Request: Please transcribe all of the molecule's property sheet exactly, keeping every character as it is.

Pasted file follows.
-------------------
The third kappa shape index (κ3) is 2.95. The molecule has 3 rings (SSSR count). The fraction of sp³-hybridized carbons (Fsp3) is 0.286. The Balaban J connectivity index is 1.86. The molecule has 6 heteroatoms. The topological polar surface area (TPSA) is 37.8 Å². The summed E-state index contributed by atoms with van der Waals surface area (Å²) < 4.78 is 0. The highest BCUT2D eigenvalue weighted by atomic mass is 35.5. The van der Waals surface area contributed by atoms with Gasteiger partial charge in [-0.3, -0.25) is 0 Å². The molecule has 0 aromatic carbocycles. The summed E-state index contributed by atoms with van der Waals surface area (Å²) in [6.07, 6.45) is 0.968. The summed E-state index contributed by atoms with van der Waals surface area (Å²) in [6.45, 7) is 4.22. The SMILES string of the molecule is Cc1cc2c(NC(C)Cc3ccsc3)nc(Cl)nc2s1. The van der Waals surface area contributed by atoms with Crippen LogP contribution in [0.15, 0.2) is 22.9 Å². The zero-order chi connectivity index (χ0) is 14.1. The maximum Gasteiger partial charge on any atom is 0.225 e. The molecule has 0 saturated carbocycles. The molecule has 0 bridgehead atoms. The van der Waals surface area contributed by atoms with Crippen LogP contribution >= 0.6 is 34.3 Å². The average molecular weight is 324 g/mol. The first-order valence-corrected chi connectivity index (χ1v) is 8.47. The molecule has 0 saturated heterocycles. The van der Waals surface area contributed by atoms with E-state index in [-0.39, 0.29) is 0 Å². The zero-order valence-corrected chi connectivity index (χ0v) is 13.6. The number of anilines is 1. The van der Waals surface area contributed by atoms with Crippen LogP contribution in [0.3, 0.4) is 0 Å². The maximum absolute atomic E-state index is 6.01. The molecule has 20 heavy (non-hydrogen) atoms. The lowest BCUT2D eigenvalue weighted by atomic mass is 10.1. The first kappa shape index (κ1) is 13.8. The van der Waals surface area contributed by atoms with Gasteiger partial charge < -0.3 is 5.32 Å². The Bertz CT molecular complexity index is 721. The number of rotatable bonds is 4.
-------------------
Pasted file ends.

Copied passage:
The third kappa shape index (κ3) is 2.95. The molecule has 3 rings (SSSR count). The fraction of sp³-hybridized carbons (Fsp3) is 0.286. The Balaban J connectivity index is 1.86. The molecule has 6 heteroatoms. The topological polar surface area (TPSA) is 37.8 Å². The summed E-state index contributed by atoms with van der Waals surface area (Å²) < 4.78 is 0. The highest BCUT2D eigenvalue weighted by atomic mass is 35.5. The van der Waals surface area contributed by atoms with Gasteiger partial charge in [-0.3, -0.25) is 0 Å². The molecule has 0 aromatic carbocycles. The summed E-state index contributed by atoms with van der Waals surface area (Å²) in [6.07, 6.45) is 0.968. The summed E-state index contributed by atoms with van der Waals surface area (Å²) in [6.45, 7) is 4.22. The SMILES string of the molecule is Cc1cc2c(NC(C)Cc3ccsc3)nc(Cl)nc2s1. The van der Waals surface area contributed by atoms with Crippen LogP contribution in [0.15, 0.2) is 22.9 Å². The zero-order chi connectivity index (χ0) is 14.1. The maximum Gasteiger partial charge on any atom is 0.225 e. The molecule has 0 saturated carbocycles. The molecule has 0 bridgehead atoms. The van der Waals surface area contributed by atoms with Crippen LogP contribution >= 0.6 is 34.3 Å². The average molecular weight is 324 g/mol. The first-order valence-corrected chi connectivity index (χ1v) is 8.47. The molecule has 0 saturated heterocycles. The van der Waals surface area contributed by atoms with E-state index in [-0.39, 0.29) is 0 Å². The zero-order valence-corrected chi connectivity index (χ0v) is 13.6. The number of anilines is 1. The van der Waals surface area contributed by atoms with Crippen LogP contribution in [0.3, 0.4) is 0 Å². The maximum absolute atomic E-state index is 6.01. The molecule has 20 heavy (non-hydrogen) atoms. The lowest BCUT2D eigenvalue weighted by atomic mass is 10.1. The first kappa shape index (κ1) is 13.8. The van der Waals surface area contributed by atoms with Gasteiger partial charge < -0.3 is 5.32 Å². The Bertz CT molecular complexity index is 721. The number of rotatable bonds is 4.